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Tiny Vipers

Illustration for article titled Tiny Vipers

Though Seattle’s Jesy Fortino, a.k.a. Tiny Vipers, performs her songs solo with a guitar, she’s never been one to adhere to traditional singer-songwriter values. Over time, her music has effectively devolved, from slowly unfolding minimal folk to something black and desolate that may have more to do with Sunn O))) than Cat Power. Life On Earth is Tiny Vipers’ second album for Sub Pop, and it finds Fortino vacillating between a high, cracking croon and a deep, dark warble while she poses existential questions over a dooming analog score. The strangest thing about her music, however, is that while the songs get sparer with each release, they glow all the more brightly with a hidden, unnamable warmth. In advance of her show on Friday, June 26, at Le Poisson Rouge, Fortino talked with Decider about finding space in music, real chamber reverb, and mythical things in everyday life.


Decider: You sound more at home than ever over your new, bare-bones songs. What changed for you in approaching this record?

Jesy Fortino: I think I just grew up. I’m more mature than I was when I made the last record. I’ve played longer; touring makes you understand things a little better. I also wanted a simple analog recording. The first one was such a Pro Tools record. This one needed to be like a good live take. I like the limitations of recording on tape.

D: What appeals to you about working within such minimal songs?

JF: I don’t like loud, constant bombardment. I like something that gives you a little space, even when you turn it way up. Stuff like Arvo Pärt, where there’s room for me to use my imagination. You know, you listen to a song and the meaning changes with your mood. I like subtle things like that.

D: Have you intentionally pared down your own music over time?

JF: Yeah. When I started out, I was doing strummier, chord-based songs. It took time to develop more complex melodies. But it’s funny—I feel like my older stuff was more busy, but there was less going on.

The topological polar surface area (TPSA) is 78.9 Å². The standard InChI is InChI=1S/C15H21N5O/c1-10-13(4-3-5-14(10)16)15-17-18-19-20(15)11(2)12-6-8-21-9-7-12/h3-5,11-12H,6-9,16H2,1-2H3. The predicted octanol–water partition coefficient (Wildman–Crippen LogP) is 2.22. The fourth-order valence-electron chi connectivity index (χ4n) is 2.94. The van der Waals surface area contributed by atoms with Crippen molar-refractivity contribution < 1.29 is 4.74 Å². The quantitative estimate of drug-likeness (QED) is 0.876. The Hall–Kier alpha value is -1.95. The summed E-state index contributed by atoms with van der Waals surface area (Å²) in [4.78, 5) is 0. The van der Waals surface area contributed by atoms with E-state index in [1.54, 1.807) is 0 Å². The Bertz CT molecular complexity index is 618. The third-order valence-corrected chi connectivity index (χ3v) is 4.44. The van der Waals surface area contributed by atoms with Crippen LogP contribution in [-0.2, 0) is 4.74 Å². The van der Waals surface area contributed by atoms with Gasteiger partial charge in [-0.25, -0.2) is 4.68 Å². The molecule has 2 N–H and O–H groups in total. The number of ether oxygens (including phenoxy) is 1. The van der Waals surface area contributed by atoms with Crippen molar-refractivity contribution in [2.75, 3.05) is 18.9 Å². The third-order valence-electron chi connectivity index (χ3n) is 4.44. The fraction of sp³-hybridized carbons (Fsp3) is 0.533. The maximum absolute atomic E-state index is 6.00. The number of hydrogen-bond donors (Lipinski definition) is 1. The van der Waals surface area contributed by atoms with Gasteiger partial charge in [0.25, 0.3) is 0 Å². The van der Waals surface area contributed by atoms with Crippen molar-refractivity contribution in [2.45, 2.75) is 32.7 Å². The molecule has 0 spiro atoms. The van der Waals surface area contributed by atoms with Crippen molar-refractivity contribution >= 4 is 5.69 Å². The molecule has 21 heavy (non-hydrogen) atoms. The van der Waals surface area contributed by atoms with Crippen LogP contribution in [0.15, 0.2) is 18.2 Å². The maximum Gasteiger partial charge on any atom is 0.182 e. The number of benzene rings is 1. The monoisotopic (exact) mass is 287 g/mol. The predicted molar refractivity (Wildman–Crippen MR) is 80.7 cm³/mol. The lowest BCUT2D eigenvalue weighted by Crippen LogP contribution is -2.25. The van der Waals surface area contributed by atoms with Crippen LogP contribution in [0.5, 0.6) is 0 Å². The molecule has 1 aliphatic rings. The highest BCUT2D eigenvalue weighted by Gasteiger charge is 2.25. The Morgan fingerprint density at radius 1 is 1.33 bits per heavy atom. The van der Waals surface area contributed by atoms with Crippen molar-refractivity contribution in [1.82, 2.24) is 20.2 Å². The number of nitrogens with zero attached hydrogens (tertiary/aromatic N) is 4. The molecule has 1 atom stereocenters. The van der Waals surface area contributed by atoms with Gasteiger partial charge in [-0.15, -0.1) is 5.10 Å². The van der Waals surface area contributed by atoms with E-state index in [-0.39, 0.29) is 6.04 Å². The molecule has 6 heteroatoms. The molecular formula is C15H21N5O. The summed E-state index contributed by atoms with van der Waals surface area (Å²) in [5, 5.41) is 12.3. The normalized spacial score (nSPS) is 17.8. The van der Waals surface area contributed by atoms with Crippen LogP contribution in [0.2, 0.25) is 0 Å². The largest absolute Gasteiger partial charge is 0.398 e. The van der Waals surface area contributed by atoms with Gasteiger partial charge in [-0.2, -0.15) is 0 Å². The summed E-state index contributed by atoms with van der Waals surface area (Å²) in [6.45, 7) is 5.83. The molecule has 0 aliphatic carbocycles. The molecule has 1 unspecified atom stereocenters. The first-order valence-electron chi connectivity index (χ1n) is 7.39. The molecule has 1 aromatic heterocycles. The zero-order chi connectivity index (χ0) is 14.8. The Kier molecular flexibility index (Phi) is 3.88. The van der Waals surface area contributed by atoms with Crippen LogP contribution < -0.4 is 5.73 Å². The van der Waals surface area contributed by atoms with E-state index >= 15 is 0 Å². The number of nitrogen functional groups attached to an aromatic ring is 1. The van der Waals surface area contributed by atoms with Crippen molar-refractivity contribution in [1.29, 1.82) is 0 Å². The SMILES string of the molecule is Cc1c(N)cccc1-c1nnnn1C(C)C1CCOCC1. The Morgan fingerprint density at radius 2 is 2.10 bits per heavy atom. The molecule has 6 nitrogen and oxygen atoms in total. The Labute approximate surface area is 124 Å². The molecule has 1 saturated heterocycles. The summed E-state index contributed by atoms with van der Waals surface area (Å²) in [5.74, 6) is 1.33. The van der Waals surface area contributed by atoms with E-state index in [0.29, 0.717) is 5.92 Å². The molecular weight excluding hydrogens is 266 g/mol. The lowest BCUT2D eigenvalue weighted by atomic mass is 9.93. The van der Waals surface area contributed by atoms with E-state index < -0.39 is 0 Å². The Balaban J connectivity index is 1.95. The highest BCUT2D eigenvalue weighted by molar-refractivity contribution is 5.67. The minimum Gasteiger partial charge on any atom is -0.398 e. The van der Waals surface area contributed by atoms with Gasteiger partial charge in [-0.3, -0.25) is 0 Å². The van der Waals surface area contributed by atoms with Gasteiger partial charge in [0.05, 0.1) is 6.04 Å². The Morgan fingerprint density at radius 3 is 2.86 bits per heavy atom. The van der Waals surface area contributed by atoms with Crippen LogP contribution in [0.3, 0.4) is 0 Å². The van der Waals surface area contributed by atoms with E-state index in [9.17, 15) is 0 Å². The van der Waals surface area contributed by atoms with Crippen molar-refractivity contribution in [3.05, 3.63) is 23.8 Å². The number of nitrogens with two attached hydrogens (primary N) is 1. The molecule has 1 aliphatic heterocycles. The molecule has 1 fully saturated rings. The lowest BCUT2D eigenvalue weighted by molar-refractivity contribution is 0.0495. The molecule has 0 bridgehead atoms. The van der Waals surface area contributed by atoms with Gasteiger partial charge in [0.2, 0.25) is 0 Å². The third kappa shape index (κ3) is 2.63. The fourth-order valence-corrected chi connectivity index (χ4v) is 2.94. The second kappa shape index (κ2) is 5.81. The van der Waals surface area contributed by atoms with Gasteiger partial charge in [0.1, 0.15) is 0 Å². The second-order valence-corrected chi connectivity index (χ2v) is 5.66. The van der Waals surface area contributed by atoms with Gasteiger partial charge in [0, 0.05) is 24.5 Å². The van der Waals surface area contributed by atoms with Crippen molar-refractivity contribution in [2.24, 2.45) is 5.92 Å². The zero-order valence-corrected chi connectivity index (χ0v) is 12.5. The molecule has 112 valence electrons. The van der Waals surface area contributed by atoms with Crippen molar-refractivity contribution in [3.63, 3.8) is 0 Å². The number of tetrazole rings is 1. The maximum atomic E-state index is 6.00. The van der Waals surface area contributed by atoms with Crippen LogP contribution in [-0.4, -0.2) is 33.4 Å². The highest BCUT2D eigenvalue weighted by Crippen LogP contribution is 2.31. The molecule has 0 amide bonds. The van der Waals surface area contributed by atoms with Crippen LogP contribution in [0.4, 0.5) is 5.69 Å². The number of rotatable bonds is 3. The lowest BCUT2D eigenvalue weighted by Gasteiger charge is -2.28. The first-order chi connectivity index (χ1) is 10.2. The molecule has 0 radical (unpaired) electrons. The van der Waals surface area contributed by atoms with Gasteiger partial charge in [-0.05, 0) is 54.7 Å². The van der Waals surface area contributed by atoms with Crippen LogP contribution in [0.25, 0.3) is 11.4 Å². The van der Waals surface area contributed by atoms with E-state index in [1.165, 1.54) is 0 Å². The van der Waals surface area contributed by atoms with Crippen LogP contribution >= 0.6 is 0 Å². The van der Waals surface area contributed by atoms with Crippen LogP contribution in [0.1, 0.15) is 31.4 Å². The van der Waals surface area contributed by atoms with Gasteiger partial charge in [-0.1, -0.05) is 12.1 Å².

D: You’ve said that you weren’t happy with the feel of working in a studio in the past. Were you hesitant to return to a formal setting this time?

JF: I was hesitant in general. I didn’t know if I was going to re-sign with Sub Pop or even if I’d continue to release music. I’d put everything on the backburner and was just hanging out at home jamming by myself. But then, on tour, I met Balmorhea and they got my spirits up. I went down to Austin to sing on their new record, and that’s how I found this studio. I was blown away—they use real chamber reverb there. I didn’t even know what that was.


D: You've credited engineer Andrew Hernandez with “interpreting” the new songs. What was his role?

JF: Andrew makes things possible. He sits back while I tell him abstractly what I want, then he tells me how to make it real. We both had that exploratory nature, where we’re not trying to make the record sound a certain way or make anybody happy. We’re just trying to see what’s possible with what we have.


D: There are a couple of short stories on your MySpace page that work “tiny vipers” into the narrative. Where did the name originate?

JF: I just like the way that it sounds. [Pause.] I used to play Dungeons & Dragons a long time ago, when I was a teenager. “Tiny Vipers” are a thing in the game. I guess I bookmarked it in my head to use somewhere, someday.


D: Is there an element of fantasy that informs your writing today?

JF: Not much anymore. You know, I used to be inspired by huge magical castles and dragons and fantasy worlds, and now I’m more inspired by mythical things in everyday life. It’s part of getting older, maybe. It’s definitely less dramatic. [Laughs.]


D: Lyrically, Life On Earth asks more questions than it answers. What draws you to that approach?

JF: I don’t know. A lot of the content is a mystery to me too. I’m not trying to get a point across. I’m just trying to put the pieces together to make the song approach a feeling. There’s a lot of uncertainty.